Like Blessed Father Fray Junípero Serra, who in 1766 forced a confession out of María Pasquala of witchcraft, and collusion with el Diablo que cargaba el balleton to kill, likewise Fathers Damien Karras and Lankester Merrin attempt to command the evil out of the child, Reagan MacNeil, who suffers from demonic possession, evidenced by her spitting, vomiting, fucking herself with a crucifix, talking in a gravelly, evil voice, and cursing. Both priests are killed in the process of the fictional exorcism, which was based on the allegedly real experiences of Robbie Manheim who became possessed in 1949 after playing with a oija board. The power of Christ compelled the demons from Robbie’s, Reagan’s, and from María Pasquala’s bodies, from the native Kumeyaay and Yuma Indians who attacked the servants of God in California, in history, in movies, in Hollywood, through Christ Our Lord, Amen.
In 1781, former military Governor Don Fernando Rivera y Moncada, while on a missionary and colonizing expedition to the desert of southeastern California, along the Colorado River, encountered Yuma Indians when the natives rebelled against the Spanish incursion, burning Missions San Pedro y San Pablo de Bicuñer and Puerto de Purísima Concepción, missions not founded by Father Serra, but nonetheless administered by Franciscans, and set in place to convert the Yuma Indians, to make them subjects of the Spanish Crown and the Catholic Church. Rivera y Moncada, who had been excommunicated by the priests at San Diego for forcibly taking the leader of the Kumeyaay insurrection of 1775 into custody and out from the Church’s protection, was killed.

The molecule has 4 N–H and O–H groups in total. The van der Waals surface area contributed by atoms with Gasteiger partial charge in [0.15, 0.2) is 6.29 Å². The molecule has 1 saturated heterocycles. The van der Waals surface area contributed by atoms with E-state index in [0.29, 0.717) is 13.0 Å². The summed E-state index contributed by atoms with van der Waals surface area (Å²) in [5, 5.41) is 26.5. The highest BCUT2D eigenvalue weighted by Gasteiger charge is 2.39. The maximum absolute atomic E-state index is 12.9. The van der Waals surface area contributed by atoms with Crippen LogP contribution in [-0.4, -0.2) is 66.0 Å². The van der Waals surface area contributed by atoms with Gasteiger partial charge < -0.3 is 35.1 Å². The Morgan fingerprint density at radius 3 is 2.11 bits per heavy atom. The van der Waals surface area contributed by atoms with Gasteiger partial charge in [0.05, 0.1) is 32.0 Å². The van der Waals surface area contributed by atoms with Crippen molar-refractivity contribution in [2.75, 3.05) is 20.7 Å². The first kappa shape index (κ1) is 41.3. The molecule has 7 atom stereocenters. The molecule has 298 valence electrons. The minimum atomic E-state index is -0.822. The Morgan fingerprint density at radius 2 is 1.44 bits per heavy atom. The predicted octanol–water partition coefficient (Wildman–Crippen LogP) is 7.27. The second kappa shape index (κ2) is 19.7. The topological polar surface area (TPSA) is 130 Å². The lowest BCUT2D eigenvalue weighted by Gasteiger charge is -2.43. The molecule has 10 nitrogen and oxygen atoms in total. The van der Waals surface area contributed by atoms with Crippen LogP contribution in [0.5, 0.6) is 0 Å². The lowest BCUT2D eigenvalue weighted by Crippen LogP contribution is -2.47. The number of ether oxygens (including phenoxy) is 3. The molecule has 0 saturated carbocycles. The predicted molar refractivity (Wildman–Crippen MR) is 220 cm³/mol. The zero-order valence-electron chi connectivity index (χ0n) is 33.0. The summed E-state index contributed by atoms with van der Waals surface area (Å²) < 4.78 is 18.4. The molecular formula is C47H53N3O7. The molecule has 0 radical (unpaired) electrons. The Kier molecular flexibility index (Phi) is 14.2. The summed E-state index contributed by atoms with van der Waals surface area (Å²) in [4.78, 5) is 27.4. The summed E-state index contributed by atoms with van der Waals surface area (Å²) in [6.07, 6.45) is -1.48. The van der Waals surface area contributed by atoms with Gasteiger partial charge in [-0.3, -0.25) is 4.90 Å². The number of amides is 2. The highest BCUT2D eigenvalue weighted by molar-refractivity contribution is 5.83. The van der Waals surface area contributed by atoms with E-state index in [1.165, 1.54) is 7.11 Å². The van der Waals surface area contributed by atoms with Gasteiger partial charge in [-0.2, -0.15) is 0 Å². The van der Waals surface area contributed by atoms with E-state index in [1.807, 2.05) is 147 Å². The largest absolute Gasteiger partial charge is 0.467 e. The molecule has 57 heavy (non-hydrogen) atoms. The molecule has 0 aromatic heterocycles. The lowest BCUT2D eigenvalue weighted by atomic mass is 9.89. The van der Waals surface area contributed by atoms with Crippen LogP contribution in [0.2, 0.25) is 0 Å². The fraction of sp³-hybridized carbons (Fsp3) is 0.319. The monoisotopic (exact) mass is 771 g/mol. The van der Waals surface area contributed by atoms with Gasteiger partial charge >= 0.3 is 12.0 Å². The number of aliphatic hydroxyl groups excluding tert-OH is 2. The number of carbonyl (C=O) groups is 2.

Father Francisco Palou, Father Serra’s lifelong companion and colleague, stayed at his bedside in the days leading up to his death, hearing the confession of his sins, praying the Holy Viaticum and the Plenary Indulgence of the Order. At one point the Blessed Father said, “I have come under the shadow of a great fear; I am very much afraid.” He asked to hear the Recommendation for the Soul. Later that day the padre presidente drank some broth, hobbled off to his cell and his bed of boards upon which he lay, his cross in hand, and there Father Palou left him in solitude but for a moment. He returned and found the founder of California dead and staring heavenward.
Under Spanish and Mexican rule the native Californian population decreased 51.6%, and while under control of the United States, 83.3%.
“Fish Held Insane By Three Experts. Defense Alienists Say Budd Girl’s Murderer Was And Is Mentally Irresponsible.” New York Times. May 21, 1935. Retrieved 2011-12-09. “Three psychiatrists testified in Supreme Court today that Albert H. Fish, on trial for the murder of Grace Budd in June, 1928, was legally insane when he committed the murder and has been insane since that date.”